Research
Print page Print page
Switch language
The Capital Region of Denmark - a part of Copenhagen University Hospital
Published

Does pericentral mu-rhythm "power" corticomotor excitability? - a matter of EEG perspective

Research output: Contribution to journalJournal articleResearchpeer-review

  1. Estimation of individually induced e-field strength during transcranial electric stimulation using the head circumference

    Research output: Contribution to journalJournal articleResearchpeer-review

  2. Safety Evaluation of a New Setup for Transcranial Electric Stimulation during Magnetic Resonance Imaging

    Research output: Contribution to journalJournal articleResearchpeer-review

  3. Transcranial focused ultrasound stimulation with high spatial resolution

    Research output: Contribution to journalJournal articleResearchpeer-review

  4. Guidelines for TMS/tES Clinical Services and Research through the COVID-19 Pandemic

    Research output: Contribution to journalJournal articleResearchpeer-review

  1. Ergodicity-breaking reveals time optimal decision making in humans

    Research output: Contribution to journalJournal articleResearchpeer-review

  2. Using MR elastography to assess portal hypertension and response to beta-blockers in patients with cirrhosis

    Research output: Contribution to journalJournal articleResearchpeer-review

  3. Dimethyl Fumarate Treatment in Patients With Primary Progressive Multiple Sclerosis: A Randomized, Controlled Trial

    Research output: Contribution to journalJournal articleResearchpeer-review

View graph of relations

BACKGROUND: Electroencephalography (EEG) and single-pulse transcranial magnetic stimulation (spTMS) of the primary motor hand area (M1-HAND) have been combined to explore whether the instantaneous expression of pericentral mu-rhythm drives fluctuations in corticomotor excitability, but this line of research has yielded diverging results.

OBJECTIVES: To re-assess the relationship between the mu-rhythm power expressed in left pericentral cortex and the amplitude of motor potentials (MEP) evoked with spTMS in left M1-HAND.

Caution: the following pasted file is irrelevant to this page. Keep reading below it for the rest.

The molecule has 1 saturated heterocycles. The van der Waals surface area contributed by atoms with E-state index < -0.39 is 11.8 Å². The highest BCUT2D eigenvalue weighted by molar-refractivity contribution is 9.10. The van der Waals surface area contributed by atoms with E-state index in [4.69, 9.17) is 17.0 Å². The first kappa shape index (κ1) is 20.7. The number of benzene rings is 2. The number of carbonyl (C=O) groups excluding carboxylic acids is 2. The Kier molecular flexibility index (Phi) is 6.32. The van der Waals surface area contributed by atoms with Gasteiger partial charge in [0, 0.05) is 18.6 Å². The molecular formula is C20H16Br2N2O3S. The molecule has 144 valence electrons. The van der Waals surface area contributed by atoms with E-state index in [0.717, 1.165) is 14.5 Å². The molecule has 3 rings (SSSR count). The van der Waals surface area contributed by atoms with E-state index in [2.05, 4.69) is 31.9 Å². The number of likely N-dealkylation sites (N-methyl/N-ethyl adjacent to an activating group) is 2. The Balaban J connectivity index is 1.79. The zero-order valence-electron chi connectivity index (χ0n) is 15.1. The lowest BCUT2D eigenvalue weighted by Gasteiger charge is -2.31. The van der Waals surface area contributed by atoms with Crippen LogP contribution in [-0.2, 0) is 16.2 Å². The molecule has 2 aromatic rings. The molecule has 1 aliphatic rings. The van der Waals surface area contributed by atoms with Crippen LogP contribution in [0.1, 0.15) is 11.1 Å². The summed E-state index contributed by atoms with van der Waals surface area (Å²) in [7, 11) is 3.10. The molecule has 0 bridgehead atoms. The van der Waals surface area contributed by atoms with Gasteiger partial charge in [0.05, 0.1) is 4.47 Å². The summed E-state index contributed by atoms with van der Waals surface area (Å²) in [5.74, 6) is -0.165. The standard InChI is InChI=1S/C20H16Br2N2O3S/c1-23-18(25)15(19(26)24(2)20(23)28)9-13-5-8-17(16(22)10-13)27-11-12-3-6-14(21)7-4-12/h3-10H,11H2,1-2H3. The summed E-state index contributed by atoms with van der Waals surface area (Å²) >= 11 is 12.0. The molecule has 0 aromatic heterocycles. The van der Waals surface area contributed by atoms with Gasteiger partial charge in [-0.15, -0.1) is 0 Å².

METHODS: 15 non-preselected healthy young participants received spTMS to the motor hot spot of left M1-HAND. Regional expression of mu-rhythm was estimated online based on a radial source at motor hotspot and informed the timing of spTMS which was applied either during epochs belonging to the highest or lowest quartile of regionally expressed mu-power. Using MEP amplitude as dependent variable, we computed a linear mixed-effects model, which included mu-power and mu-phase at the time of stimulation and the inter-stimulus interval (ISI) as fixed effects and subject as a random effect. Mu-phase was estimated by post-hoc sorting of trials into four discrete phase bins. We performed a follow-up analysis on the same EEG-triggered MEP data set in which we isolated mu-power at the sensor level using a Laplacian montage centered on the electrode above the M1-HAND.

RESULTS: Pericentral mu-power traced as radial source at motor hot spot did not significantly modulate the MEP, but mu-power determined by the surface Laplacian did, showing a positive relation between mu-power and MEP amplitude. In neither case, there was an effect of mu-phase on MEP amplitude.

CONCLUSION: The relationship between cortical oscillatory activity and cortical excitability is complex and minor differences in the methodological choices may critically affect sensitivity.

Original languageEnglish
JournalBrain Stimulation
Volume14
Issue number3
Pages (from-to)713-722
Number of pages10
ISSN1935-861X
DOIs
Publication statusPublished - 1 May 2021

Bibliographical note

Publisher Copyright:
Copyright © 2021 The Author(s). Published by Elsevier Inc. All rights reserved.

Copyright:
This record is sourced from MEDLINE/PubMed, a database of the U.S. National Library of Medicine

    Research areas

  • Brain-state dependent TMS, Gating-by-inhibition, Pericentral mu-rhymth, TMS-EEG

ID: 64828947